Nonetheless, Harris used her time at the Black Community Summit to tout her own housing plan that includes $100 billion in aid to assist new homebuyers in historically red-lined communities with down payment and closing costs. In addition, Harris continued to fight back against critics who’ve dismissed her criminal justice record in California as that of a “tough on crime, lock-em-up cop”. As Harris recalled, “The Holder-Obama Justice Department saw us as a model for the rest of the nation.”
From there, Harris contrasted herself with rivals like Joe Biden who’ve tried to straddle the fence on these very issues. “At the federal level, we need to decriminalize and legalize marijuana,” she declared. Then as Harris seemed to describe how “The Great Green Rush” has been playing out here in Nevada, she pointed out the disparity between the booming marijuana business of today with the unfinished business of the not-so-distant past. As Harris noted, “This is a cash cow. These people are making so much money off what: Selling weed! Meanwhile, our kids are labeled as felons for life.”
“Let’s be clear that the Democratic nominee has got to be someone who has the experience of connecting with all of who we are as the diversity of the American people.”
– Kamala Harris
After she left the main stage at the Black Community Summit, Harris spoke with reporters and made some more news by calling for the decriminalization of sex work, an issue that’s gradually been rising to the forefront in a state with a curious disparity between rural counties with legally regulated brothels and major urban areas with a dangerous underground economy. According to Harris, “They should not be criminalized. We should understand the nature of what’s going on with them.”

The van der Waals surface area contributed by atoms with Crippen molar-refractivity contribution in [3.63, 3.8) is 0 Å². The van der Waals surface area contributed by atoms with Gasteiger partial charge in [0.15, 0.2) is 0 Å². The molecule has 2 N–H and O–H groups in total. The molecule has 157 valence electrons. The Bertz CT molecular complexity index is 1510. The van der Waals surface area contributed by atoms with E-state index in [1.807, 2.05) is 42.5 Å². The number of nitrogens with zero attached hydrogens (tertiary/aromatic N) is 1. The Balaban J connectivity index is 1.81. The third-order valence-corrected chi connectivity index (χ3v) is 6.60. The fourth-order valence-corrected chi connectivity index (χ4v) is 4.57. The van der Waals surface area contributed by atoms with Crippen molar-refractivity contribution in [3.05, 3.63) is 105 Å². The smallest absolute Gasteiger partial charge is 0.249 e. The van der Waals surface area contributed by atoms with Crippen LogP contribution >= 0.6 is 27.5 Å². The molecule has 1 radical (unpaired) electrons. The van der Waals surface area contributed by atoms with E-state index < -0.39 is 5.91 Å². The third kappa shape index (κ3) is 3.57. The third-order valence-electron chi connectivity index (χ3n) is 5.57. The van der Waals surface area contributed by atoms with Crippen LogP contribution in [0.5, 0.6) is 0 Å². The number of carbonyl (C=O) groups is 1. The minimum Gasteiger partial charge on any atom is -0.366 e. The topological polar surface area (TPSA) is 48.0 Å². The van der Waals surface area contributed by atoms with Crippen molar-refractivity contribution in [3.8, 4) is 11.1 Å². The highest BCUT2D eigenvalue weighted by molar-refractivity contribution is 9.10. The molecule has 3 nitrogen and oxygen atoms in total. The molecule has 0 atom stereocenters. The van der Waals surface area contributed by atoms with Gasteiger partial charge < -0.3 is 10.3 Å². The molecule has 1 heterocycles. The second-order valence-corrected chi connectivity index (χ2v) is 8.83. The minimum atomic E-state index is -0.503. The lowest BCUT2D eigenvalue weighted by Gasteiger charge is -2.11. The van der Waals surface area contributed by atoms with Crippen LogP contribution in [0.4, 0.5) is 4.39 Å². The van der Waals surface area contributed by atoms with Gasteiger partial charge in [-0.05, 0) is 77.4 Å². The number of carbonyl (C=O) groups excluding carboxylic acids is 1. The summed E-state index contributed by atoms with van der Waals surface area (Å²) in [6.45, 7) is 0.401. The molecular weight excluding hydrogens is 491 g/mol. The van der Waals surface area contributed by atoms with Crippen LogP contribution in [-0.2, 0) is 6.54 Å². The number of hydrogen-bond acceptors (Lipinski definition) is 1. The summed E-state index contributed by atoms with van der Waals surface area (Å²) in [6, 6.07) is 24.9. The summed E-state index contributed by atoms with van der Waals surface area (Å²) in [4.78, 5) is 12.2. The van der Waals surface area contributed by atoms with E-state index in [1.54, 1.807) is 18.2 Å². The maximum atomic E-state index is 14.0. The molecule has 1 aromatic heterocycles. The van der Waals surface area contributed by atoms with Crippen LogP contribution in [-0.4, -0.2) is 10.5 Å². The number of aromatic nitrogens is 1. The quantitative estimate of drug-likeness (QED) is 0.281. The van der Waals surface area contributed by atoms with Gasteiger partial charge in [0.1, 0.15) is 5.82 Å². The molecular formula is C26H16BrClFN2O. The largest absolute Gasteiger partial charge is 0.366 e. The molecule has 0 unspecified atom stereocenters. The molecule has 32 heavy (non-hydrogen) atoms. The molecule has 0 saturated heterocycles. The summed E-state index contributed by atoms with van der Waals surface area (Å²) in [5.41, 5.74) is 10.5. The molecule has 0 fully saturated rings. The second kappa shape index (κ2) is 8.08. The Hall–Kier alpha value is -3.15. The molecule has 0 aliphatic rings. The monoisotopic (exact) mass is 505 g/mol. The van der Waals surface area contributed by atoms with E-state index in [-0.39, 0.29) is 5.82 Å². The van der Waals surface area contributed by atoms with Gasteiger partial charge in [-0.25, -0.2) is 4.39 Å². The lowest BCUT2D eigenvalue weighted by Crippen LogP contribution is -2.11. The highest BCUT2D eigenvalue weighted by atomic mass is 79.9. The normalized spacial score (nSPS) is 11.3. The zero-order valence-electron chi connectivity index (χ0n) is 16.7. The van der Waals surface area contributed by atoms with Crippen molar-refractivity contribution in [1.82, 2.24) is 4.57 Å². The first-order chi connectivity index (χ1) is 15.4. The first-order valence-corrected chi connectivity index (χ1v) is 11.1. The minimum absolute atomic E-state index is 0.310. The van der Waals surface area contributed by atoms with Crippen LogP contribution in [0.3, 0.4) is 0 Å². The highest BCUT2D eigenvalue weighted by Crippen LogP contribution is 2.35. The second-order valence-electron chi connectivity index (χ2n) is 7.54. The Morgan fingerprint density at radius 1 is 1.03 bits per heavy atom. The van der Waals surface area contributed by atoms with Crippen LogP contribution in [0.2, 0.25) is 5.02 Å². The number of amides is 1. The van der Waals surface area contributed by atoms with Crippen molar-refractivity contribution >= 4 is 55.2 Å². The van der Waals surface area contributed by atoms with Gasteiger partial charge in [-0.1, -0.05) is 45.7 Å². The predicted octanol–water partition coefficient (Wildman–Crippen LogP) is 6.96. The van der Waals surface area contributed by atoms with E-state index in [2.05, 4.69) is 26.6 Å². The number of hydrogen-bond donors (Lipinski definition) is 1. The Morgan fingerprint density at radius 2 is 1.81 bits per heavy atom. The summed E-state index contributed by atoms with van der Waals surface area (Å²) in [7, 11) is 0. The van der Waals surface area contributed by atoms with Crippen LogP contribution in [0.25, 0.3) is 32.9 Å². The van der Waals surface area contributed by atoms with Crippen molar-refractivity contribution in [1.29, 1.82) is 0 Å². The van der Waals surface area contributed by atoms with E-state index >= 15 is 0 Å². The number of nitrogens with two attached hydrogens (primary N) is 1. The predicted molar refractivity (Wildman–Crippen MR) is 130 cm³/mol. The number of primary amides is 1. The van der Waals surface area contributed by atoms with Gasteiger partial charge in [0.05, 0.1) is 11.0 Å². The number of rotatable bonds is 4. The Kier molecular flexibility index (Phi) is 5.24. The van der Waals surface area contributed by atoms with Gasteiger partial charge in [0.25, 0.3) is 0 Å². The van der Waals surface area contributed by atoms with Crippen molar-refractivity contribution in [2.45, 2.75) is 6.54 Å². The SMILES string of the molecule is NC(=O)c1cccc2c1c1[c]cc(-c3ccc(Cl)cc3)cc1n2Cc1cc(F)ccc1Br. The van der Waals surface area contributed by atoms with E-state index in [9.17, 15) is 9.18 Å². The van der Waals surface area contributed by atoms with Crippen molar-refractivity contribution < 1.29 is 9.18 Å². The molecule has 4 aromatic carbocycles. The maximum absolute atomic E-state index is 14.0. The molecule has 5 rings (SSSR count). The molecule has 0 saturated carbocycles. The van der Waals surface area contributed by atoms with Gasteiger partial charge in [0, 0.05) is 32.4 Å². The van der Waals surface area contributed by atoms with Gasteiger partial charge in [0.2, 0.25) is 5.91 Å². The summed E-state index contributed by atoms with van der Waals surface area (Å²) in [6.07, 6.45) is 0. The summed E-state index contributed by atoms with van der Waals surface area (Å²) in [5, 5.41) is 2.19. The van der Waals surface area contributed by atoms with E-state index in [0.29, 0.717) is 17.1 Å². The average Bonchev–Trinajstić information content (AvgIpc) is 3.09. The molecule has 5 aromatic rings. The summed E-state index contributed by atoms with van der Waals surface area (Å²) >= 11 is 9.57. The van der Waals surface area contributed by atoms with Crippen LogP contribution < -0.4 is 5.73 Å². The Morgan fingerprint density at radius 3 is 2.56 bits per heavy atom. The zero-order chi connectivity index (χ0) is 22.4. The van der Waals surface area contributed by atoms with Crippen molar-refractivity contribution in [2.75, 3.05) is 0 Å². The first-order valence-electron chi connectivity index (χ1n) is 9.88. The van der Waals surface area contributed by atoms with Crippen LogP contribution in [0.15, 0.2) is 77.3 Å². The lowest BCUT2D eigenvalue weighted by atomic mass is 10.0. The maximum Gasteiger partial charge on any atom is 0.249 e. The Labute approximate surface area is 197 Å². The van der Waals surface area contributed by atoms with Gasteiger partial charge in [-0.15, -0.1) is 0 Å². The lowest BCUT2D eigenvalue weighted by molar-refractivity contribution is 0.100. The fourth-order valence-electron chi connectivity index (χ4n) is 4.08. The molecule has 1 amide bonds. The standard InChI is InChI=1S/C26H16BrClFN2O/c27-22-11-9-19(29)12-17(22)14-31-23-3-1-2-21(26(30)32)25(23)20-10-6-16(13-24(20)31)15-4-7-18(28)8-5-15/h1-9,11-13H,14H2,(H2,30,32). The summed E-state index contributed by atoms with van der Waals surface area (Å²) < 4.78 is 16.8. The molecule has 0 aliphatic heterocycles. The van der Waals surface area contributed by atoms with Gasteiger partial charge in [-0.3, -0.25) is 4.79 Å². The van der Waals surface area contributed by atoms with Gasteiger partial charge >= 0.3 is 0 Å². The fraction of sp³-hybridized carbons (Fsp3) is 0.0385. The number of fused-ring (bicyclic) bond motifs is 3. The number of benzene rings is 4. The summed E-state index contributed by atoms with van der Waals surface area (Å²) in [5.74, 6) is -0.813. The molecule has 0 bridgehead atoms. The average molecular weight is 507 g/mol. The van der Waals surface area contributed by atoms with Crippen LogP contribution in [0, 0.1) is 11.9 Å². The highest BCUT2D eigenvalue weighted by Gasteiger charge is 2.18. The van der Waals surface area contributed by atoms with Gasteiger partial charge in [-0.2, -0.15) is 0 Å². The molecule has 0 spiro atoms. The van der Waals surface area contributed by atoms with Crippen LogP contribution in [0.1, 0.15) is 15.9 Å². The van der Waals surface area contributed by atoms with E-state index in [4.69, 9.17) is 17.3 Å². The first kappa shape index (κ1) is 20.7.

Then, another reporter asked about the budding controversy surrounding Pete Buttigieg and his glaring lack of support amongst voters of color. First The Intercept’s Ryan Grim reported that Buttigieg’s campaign coerced South Carolina African-American community leaders into endorsing his “Douglass Plan”, then Grim reported that Buttigieg’s website used a stock photo from Kenya for his “Douglass Plan” page. On these back-to-back scandals, Harris simply stated, “I’m sure someone agrees that was a big mistake. He’s going to have to answer for that. I don’t have words to describe that.”
And finally, to bring this full-circle, Harris essentially added exclamation points to the message that Harry Reid and his Democratic successors in Congress have been making about the Democratic Party’s need to strengthen its relationship with voters of color here in Nevada and throughout the nation. As Harris put it, “Let’s be clear that the Democratic nominee has got to be someone who has the experience of connecting with all of who we are as the diversity of the American people.” She soon added a subtle contrast between her record in California and Buttigieg’s in Indiana: “My experience is that when you’ve actually had the experience of working with folks, you have a better ability to represent.”
Now that Buttigieg is back on the rise in Iowa, and now that there’s a real chance that the Democratic Party may follow up the history-making presidency of Barack Obama and candidacy of Hillary Clinton by nominating another white man, Nevada Democrats may actually have a serious role to play. Will our voters restore Biden’s glide path to the nomination, will they force Buttigieg to expand his base, or will they show Warren and/or Sanders how to build a new multiracial progressive coalition? Or hell, might they decide to propel someone who looks and sounds more like the 2020-era Democratic Party towards the nomination? We still have three months to go until our Democratic voters caucus, but perhaps their caucus decisions will matter a great deal, after all.